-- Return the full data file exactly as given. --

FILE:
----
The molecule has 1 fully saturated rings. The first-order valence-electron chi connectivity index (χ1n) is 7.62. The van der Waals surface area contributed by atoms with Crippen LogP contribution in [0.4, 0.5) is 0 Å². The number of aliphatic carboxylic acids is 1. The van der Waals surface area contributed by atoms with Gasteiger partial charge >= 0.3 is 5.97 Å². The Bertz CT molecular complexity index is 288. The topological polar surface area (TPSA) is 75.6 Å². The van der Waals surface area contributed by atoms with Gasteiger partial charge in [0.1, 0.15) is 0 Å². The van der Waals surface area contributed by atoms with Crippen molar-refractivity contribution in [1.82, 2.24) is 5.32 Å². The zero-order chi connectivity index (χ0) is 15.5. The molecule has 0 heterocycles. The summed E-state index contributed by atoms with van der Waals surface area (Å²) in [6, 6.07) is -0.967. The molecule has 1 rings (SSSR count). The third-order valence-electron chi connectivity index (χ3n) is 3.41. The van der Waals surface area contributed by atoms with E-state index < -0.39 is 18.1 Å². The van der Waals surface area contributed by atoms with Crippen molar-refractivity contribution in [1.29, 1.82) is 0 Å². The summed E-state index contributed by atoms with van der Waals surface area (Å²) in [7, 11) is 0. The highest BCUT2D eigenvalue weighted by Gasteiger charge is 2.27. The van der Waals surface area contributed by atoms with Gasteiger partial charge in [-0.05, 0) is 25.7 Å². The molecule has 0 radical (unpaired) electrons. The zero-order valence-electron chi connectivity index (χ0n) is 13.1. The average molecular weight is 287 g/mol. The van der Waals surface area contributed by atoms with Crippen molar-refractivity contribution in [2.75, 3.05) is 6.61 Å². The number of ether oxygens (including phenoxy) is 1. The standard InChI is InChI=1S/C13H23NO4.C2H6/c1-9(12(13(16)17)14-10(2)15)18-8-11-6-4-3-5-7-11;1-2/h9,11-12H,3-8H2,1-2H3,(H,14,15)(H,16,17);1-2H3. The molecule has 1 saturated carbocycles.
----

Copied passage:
The molecule has 1 fully saturated rings. The first-order valence-electron chi connectivity index (χ1n) is 7.62. The van der Waals surface area contributed by atoms with Crippen LogP contribution in [0.4, 0.5) is 0 Å². The number of aliphatic carboxylic acids is 1. The van der Waals surface area contributed by atoms with Gasteiger partial charge >= 0.3 is 5.97 Å². The Bertz CT molecular complexity index is 288. The topological polar surface area (TPSA) is 75.6 Å². The van der Waals surface area contributed by atoms with Gasteiger partial charge in [0.1, 0.15) is 0 Å². The van der Waals surface area contributed by atoms with Crippen molar-refractivity contribution in [1.82, 2.24) is 5.32 Å². The zero-order chi connectivity index (χ0) is 15.5. The molecule has 0 heterocycles. The summed E-state index contributed by atoms with van der Waals surface area (Å²) in [6, 6.07) is -0.967. The molecule has 1 rings (SSSR count). The third-order valence-electron chi connectivity index (χ3n) is 3.41. The van der Waals surface area contributed by atoms with E-state index < -0.39 is 18.1 Å². The van der Waals surface area contributed by atoms with Crippen molar-refractivity contribution in [1.29, 1.82) is 0 Å². The summed E-state index contributed by atoms with van der Waals surface area (Å²) in [7, 11) is 0. The highest BCUT2D eigenvalue weighted by Gasteiger charge is 2.27. The van der Waals surface area contributed by atoms with Gasteiger partial charge in [-0.05, 0) is 25.7 Å². The molecule has 0 radical (unpaired) electrons. The zero-order valence-electron chi connectivity index (χ0n) is 13.1. The average molecular weight is 287 g/mol. The van der Waals surface area contributed by atoms with Crippen molar-refractivity contribution in [2.75, 3.05) is 6.61 Å². The number of ether oxygens (including phenoxy) is 1. The standard InChI is InChI=1S/C13H23NO4.C2H6/c1-9(12(13(16)17)14-10(2)15)18-8-11-6-4-3-5-7-11;1-2/h9,11-12H,3-8H2,1-2H3,(H,14,15)(H,16,17);1-2H3. The molecule has 1 saturated carbocycles.